Staying in the Loop: Understanding Transparency
by Nicole Pandl
Transparency: “The principle that during the encounter the interpreter informs all parties of any action he or she takes, including speaking for him- or herself, outside of direct interpreting” (National Council on Interpreting in Health Care, 2005, p. 12).
Those familiar with the interpreting field may have heard the word “transparency” used in the workplace or conferences for professional development but may not know what it truly means in practice. When we state that our interpreters strive to be transparent, we refer to their primary goal of ensuring that all parties in the interpreting encounter are fully informed about what is being said by each person in the conversation. In other words, an interpreter’s primary job is to keep all participants “in the loop” during an encounter, as unnatural as it may feel at times.
There are various practices an interpreter can employ to be sure they are being transparent. Interpreting everything that is said in an encounter, including conversations between providers or comments from family of the patient or consumer, is an excellent way to maintain transparency because it allows all parties to be aware of what is taking place. When asked not to interpret something spoken during the encounter, it is best practice for the interpreter to remind either party that his or her job is to interpret everything that is said in the presence of the users of interpreting services.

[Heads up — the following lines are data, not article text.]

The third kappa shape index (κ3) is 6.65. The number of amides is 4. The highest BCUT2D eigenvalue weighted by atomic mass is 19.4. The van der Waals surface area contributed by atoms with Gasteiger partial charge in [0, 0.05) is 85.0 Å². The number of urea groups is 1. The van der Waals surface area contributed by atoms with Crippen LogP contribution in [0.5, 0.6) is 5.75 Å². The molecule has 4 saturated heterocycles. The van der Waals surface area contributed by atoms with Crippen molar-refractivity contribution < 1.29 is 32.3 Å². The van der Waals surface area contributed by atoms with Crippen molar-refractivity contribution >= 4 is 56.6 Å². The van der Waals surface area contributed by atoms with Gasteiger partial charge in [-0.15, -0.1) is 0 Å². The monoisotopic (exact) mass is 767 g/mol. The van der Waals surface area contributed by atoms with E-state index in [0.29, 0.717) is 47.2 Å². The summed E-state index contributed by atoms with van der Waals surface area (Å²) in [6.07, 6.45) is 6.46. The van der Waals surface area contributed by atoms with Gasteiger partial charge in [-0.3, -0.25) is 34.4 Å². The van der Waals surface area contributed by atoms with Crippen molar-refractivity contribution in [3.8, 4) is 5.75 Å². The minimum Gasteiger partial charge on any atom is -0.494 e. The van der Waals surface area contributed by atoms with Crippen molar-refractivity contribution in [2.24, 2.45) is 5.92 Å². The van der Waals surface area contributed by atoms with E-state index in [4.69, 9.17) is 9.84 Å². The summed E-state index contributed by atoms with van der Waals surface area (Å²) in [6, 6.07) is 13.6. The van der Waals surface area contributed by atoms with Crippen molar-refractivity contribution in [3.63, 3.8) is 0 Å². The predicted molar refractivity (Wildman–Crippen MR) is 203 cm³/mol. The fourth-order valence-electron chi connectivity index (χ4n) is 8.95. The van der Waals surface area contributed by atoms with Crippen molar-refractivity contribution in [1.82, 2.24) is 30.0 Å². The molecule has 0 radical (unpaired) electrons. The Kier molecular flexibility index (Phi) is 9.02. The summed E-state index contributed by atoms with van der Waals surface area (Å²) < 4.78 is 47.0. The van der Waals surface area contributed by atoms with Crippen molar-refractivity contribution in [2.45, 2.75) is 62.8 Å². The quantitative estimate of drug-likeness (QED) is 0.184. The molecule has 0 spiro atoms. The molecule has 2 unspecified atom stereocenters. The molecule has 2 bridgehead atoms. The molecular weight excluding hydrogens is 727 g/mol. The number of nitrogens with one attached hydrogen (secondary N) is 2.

Being transparent also means that the interpreter speaks in third person when speaking as him or herself to avoid confusion and maintain his or her role as a neutral third party. Neutrality, or impartiality, is a core value of the professional interpreter. To best exhibit this value and avoid crossing the line to where being kind is perceived as unprofessional, it is recommended to minimize time spent alone with either party in the interpreting encounter.
In the same manner, a transparent interpreter maintains neutrality by refraining from counseling or advising any parties involved in the encounter. This is especially important for dual-role employees who may serve as both a provider and interpreter at their place of work. Once they put on their “interpreting hat”, these employees must maintain the professional boundaries of an interpreter and put aside their responsibilities as a nurse, social worker, or other professional.
Lastly, a transparent interpreter discloses his or her limitations and potential conflicts of interests and knows when to respectfully withdraw from an assignment. If an interpreter has a close, personal relationship with a patient or the nature of the appointment may trigger emotions that can impede the interpreter from accurately and impartially conveying a message, it is best to withdraw from the assignment.
By following these standards of practice regarding transparency, interpreters not only uphold one of SWITS’ core values but a crucial value stated in the National Standards of Practice for Interpreters in Health Care. Together we can work to ensure that this industry standard is enforced by all interpreters and that no patient or provider will ever feel “out of the loop”.
National Council on Interpreting in Health Care. (2005). National standards of practice for interpreters in health care. Santa Rosa, CA.